So now Hal Jordon is back from the dead (oh yeah, he died by the way), and the stage is set for future stories exploring the Rainbow Corps which I’m looking forward to.  There’s just something about armies of color coordinated space warriors thematically powered to their wardrobe that’s appealing to me.  The prevalence of color in their superheroes is one of the many goofy facets of DC comics that make them so endearing.  It’s also why I enjoyed Red Tornado showing up in “Batman: Brave and the Bold” despite never ever buying anything with him in it.  It may be dumb but it’s oh so adorable.

About Tim

Tim Bennett works for a publisher of science and technology, amongst other things.
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6 Responses to Comic Review: Green Lantern: Rebirth

  1. Erik says:

    I never read “Rebirth” because I didn’t really care about how Hal Jordan got his groove, er, ring back. The subsequent “Sinestro Corps War” is actually really good space comics.

    Similarly, I didn’t read “Battle for Cowl” because I didn’t care how Dick Grayson ended up being Batman. The simple premise, “Robin is now Batman” was enough for me. Sometimes, we just don’t need continuity laden explanations for everything.

    • Clint says:

      Something a lot of the recent horror remakes have yet to figure out. At this rate, if/when they remake John Carpenter’s The Thing, the first half hour will be backstory explaining the creature’s motivations and troubled childhood.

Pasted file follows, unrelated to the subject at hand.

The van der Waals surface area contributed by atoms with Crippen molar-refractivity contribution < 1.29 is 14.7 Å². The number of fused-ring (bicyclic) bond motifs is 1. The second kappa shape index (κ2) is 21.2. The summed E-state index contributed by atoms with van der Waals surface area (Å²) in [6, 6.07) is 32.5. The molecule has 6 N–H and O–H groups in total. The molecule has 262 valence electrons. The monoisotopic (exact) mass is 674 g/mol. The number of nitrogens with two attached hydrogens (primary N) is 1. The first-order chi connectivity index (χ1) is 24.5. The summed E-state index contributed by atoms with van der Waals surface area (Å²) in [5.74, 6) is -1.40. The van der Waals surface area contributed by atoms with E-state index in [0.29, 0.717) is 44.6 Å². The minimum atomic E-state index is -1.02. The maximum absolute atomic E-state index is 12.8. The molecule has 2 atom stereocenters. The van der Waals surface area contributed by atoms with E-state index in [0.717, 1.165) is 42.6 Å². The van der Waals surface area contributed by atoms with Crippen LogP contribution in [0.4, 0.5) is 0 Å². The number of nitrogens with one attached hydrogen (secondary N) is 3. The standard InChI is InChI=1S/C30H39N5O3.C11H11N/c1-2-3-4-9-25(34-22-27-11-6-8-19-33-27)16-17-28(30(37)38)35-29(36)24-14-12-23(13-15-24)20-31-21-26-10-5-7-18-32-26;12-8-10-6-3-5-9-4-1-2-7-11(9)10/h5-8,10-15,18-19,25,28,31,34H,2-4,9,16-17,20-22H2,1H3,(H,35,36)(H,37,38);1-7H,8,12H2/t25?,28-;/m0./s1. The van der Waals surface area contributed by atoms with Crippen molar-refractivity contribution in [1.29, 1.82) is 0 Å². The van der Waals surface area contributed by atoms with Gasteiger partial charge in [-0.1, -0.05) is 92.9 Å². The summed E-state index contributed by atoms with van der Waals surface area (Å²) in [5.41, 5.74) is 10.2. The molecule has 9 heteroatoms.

• Tim says:

      The heavy emphasis on plot beats makes the book almost a Wikipedia narrative, but Johns does make the effort to throw in fight scenes and dramatic dialogue to create a Story.

      When it was published, I could see the need to read through the plot beats to reach the goal. Since it’s already happened, a summary is all that’s necessary.

      Still a moderately entertaining read, though.

  2. Clint says:

    Well, so is Green Lantern, but they had to scrap and start over, didn’t they? So “filming” is a relative term…

  3. Clint says:

    Also, having read this article I’ll extend a tentative hope, since it looks like they want to tell the story of the Norwegians instead of re-telling the story of Outpost 32.

    We’ll see. Apparently the screenwriters also wrote the Dawn of the Dead remake, and whatever you might think of that (I’m a fan, personally), at least they had enough sense not to delve into the cause of the zombie apocalypse. Act of God? Science gone wrong? Doesn’t matter, deal with it.